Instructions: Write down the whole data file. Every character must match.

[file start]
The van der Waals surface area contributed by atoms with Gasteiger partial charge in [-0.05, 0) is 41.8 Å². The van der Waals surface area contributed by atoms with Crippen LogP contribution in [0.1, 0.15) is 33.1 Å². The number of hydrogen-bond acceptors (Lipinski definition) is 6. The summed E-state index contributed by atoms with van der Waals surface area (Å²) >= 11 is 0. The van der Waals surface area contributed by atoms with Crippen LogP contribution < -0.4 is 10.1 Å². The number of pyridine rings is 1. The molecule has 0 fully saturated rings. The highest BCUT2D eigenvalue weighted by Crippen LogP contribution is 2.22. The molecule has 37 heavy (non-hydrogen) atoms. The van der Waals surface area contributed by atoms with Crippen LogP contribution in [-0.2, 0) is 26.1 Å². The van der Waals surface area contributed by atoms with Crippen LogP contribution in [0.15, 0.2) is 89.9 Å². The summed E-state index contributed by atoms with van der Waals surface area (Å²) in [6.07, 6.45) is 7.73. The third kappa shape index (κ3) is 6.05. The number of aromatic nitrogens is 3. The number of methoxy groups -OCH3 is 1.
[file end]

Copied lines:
The van der Waals surface area contributed by atoms with Gasteiger partial charge in [-0.05, 0) is 41.8 Å². The van der Waals surface area contributed by atoms with Crippen LogP contribution in [0.1, 0.15) is 33.1 Å². The number of hydrogen-bond acceptors (Lipinski definition) is 6. The summed E-state index contributed by atoms with van der Waals surface area (Å²) >= 11 is 0. The van der Waals surface area contributed by atoms with Crippen LogP contribution < -0.4 is 10.1 Å². The number of pyridine rings is 1. The molecule has 0 fully saturated rings. The highest BCUT2D eigenvalue weighted by Crippen LogP contribution is 2.22. The molecule has 37 heavy (non-hydrogen) atoms. The van der Waals surface area contributed by atoms with Crippen LogP contribution in [-0.2, 0) is 26.1 Å². The van der Waals surface area contributed by atoms with Crippen LogP contribution in [0.15, 0.2) is 89.9 Å². The summed E-state index contributed by atoms with van der Waals surface area (Å²) in [6.07, 6.45) is 7.73. The third kappa shape index (κ3) is 6.05. The number of aromatic nitrogens is 3. The number of methoxy groups -OCH3 is 1.